The Court concluded that the school had not taken reasonable steps to stop the bullying, and that there was more that could have been done on all levels. The Court differentiated L.W.’s situation from “isolated schoolyard insults” or “classroom taunts,” which is how the school had treated them.
Morrow v. Balaski
At the end of 2013, the U.S. Supreme Court declined to hear an appeal seeking to hold a Pennsylvania School District responsible for the repeated bullying of a student by her peers. The case involved Brittany Morrow and the Blackhawk High School in Beaver County, Pennsylvania. Her bullying included racial threats, physical assaults, and cyber bullying. In one incident described in the case, Brittany was suspended after defending herself during a lunchroom attack. When her parents asked the school how to keep her safe, they suggested another school. They later filed a lawsuit against the Blackhawk school district and an assistant principal for alleged violations of their 14th Amendment substantive-due-process rights.
In their appeal to the Supreme Court in Morrow v. Balaski, the family said school officials “acted to allow the aggressor to return to school following her temporary suspension and despite court orders mandating no contact. They opened the front door of the school to a person they knew would cause harm to the children.” The appeals court ruled nine to five in favor of the school that there was no “special relationship” between schools and students and ten to four that legal injuries to the victims were not the result of actions taken by administrators under a “state-created danger” theory of liability.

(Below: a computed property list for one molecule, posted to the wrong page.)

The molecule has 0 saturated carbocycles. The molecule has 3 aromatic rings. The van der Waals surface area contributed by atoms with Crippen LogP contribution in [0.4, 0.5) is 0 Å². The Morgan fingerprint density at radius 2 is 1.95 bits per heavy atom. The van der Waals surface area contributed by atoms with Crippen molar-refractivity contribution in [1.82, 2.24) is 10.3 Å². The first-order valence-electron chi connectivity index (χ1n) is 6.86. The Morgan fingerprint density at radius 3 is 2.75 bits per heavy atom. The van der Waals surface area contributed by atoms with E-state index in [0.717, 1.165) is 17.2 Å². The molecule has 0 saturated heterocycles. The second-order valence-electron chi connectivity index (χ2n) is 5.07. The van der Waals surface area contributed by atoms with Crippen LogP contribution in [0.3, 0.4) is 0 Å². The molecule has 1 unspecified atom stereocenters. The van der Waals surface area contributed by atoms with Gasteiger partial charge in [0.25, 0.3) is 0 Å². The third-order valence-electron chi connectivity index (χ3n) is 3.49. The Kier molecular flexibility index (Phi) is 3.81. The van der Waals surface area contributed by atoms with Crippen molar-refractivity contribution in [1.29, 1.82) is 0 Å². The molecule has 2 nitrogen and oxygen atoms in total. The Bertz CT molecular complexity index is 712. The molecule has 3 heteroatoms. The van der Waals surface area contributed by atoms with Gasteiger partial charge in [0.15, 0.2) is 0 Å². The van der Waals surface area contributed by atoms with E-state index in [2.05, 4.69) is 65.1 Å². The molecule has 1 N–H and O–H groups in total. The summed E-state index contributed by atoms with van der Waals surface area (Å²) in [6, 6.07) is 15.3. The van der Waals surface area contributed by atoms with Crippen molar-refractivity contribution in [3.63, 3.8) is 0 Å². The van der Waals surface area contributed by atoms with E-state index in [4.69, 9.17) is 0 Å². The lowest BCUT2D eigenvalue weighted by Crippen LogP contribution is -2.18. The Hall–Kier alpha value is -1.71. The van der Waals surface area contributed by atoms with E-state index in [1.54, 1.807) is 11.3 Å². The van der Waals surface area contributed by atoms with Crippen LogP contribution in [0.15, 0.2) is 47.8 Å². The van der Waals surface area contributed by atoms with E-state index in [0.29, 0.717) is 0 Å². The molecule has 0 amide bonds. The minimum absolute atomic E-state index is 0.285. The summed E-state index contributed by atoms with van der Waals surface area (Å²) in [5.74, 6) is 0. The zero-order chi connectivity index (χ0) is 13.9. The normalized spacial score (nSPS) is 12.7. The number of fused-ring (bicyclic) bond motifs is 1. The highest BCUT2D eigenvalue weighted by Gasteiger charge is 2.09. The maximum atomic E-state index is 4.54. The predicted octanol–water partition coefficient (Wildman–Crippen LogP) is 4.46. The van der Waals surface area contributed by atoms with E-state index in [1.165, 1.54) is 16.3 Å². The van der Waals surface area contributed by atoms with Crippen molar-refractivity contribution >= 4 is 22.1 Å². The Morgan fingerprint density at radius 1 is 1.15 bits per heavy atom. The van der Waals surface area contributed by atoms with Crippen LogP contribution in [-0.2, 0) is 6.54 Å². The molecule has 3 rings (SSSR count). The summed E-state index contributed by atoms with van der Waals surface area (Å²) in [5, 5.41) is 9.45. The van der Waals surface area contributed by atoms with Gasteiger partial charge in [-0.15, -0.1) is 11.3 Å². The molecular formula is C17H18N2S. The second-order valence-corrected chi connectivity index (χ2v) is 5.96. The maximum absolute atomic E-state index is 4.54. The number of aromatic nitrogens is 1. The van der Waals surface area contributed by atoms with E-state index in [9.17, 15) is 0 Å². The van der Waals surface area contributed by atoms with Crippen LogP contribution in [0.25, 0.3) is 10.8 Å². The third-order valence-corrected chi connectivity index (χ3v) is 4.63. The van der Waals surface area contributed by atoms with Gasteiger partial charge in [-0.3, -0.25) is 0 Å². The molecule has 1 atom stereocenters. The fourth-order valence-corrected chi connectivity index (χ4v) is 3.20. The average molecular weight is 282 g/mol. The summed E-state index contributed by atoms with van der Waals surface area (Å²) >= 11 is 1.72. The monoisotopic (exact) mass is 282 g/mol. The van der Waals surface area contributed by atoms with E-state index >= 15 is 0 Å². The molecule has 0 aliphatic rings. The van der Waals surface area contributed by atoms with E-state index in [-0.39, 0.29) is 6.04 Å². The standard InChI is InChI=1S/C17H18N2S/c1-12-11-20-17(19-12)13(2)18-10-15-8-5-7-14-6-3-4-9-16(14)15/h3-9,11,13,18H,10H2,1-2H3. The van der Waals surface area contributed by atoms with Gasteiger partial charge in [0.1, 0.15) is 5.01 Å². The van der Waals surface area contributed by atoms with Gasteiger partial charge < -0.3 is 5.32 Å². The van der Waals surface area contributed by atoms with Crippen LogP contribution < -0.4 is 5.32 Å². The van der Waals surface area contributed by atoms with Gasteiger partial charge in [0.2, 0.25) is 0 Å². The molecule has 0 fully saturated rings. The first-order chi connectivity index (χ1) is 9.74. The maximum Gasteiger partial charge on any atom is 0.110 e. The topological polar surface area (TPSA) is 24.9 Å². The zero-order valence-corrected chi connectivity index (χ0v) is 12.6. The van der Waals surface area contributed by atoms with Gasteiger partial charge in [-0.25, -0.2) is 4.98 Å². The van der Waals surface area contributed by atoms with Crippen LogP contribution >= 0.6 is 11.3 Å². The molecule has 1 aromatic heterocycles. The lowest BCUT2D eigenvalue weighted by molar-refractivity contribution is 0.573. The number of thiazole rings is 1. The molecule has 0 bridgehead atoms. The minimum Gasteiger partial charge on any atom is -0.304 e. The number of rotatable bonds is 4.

The court was torn about the case, saying “Parents … should be able to send their children off to school with some level of comfort that those children will be safe from bullies. Nonetheless, the Constitution does not provide judicial remedies for every social ill.”
Bullying is a serious problem, and that is especially evident within schools. From simple teasing to physical threats and even assault, bullying weakens the education system. Schools are creating programs and offering tools to try to combat it; however, many people think that teachers and administrators are failing to properly address bullying. It isn’t always easy, when bullying now takes on so many forms, including on the web, schools have a changing relationship with students.